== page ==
What You Get: ~30% IRR From Here

Here’s the intriguing part. Lower growth environments are great for RCII’s business. It allows the company to underwrite better LTO agreements and generate more sustainable free cash flow, which they’ll use to de-leverage (currently 2.5x leveraged) and buy back stock (~$370M program or 24% of market cap).

Over the next few years, the company can reverse its losses in Acima’s business and get closer to its core operating margins of ~18-20%.

There’s a good chance RCII will generate its entire market cap in FCF over the next four years.

Yes, there’s hair. But you’re compensated for it at <4x FCF.

RCII is yet another example that you don’t have to invest in the “highest quality” businesses to generate the highest quality returns.

Subscribe To Our Newsletter

Brandon Beylo

Value Investor

Brandon has been a professional investor focusing on value for over 13 years, spending his time in small to micro-cap companies, spin-offs, SPACs, and deep value liquidation situations. Over time, he’s developed a deeper understanding for what deep-value investing actually means, and refined his philosophy to include any business trading at a wild discount to what he thinks its worth in 3-5 years.

Brandon has a tenacious passion for investing, broad-based learning, and business. He previously worked for several leading investment firms before joining the team at Macro Ops. He lives by the famous Munger mantra of trying to get a little smarter each day.


Investing & Personal Finance

AK is the founder of Macro Ops and the host of Fallible.

He started out in corporate economics for a Fortune 50 company before moving to a long/short equity investment firm.

With Macro Ops focused primarily on institutional clients, AK moved to servicing new investors just starting their journey. He takes the professional research and education produced at Macro Ops and breaks it down for beginners. The goal is to help clients find the best solution for their investing needs through effective education.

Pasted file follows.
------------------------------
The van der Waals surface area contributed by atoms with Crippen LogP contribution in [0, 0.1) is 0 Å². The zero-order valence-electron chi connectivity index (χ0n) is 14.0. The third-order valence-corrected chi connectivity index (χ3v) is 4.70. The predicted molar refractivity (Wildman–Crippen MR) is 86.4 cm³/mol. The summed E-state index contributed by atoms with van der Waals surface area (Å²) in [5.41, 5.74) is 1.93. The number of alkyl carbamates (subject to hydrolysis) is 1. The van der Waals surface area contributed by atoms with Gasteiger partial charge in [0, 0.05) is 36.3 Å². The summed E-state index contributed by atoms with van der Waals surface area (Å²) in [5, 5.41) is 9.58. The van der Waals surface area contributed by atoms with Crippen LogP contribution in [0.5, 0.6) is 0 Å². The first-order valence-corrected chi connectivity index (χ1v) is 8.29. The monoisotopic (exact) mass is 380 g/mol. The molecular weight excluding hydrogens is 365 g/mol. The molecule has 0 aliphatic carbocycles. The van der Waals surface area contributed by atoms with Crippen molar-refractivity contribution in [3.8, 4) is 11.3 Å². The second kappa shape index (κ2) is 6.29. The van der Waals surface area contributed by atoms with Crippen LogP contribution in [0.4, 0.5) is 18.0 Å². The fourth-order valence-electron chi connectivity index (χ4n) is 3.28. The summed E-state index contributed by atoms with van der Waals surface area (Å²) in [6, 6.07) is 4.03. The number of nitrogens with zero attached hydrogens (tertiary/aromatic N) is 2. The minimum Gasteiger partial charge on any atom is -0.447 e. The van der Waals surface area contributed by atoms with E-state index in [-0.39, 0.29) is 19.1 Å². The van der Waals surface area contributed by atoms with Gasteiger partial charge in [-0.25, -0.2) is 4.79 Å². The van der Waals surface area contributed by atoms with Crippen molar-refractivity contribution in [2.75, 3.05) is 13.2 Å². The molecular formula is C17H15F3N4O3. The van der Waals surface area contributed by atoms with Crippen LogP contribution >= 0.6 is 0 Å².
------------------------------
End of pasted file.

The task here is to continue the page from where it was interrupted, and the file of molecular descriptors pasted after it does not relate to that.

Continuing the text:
Tyler Kling

Volatility & Options Trader

Former trade desk manager at $100+ million family office where he oversaw multiple traders and helped develop cutting edge quantitative strategies in the derivatives market.

He worked as a consultant to the family office’s in-house fund of funds in the areas of portfolio manager evaluation and capital allocation.

Certified in Quantitative Finance from the Fitch Learning Center in London, England where he studied under famous quants such as Paul Wilmott.

Alex Barrow

Macro Trader

Founder and head macro trader at Macro Ops. Alex joined the US Marine Corps on his 18th birthday just one month after the 9/11 terrorist attacks. He subsequently spent a decade in the military. Serving in various capacities from scout sniper to interrogator and counterintelligence specialist. Following his military service, he worked as a contract intelligence professional for a number of US agencies (from the DIA to FBI) with a focus on counterintelligence and terrorist financing. He also spent time consulting for a tech company that specialized in building analytic software for finance and intelligence analysis.

After leaving the field of intelligence he went to work at a global macro hedge fund. He’s been professionally involved in markets since 2005, has consulted with a number of the leading names in the hedge fund space, and now manages his own family office while running Macro Ops. He’s published over 300 white papers on complex financial and macroeconomic topics, writes regularly about investment/market trends, and frequently speaks at conferences on trading and investing.

Macro Ops is a market research firm geared toward professional and experienced retail traders and investors. Macro Ops’ research has been featured in Forbes, Marketwatch, Business Insider, and Real Vision as well as a number of other leading publications.

You can find out more about Alex on his LinkedIn account here and also find him on Twitter where he frequently shares his market research.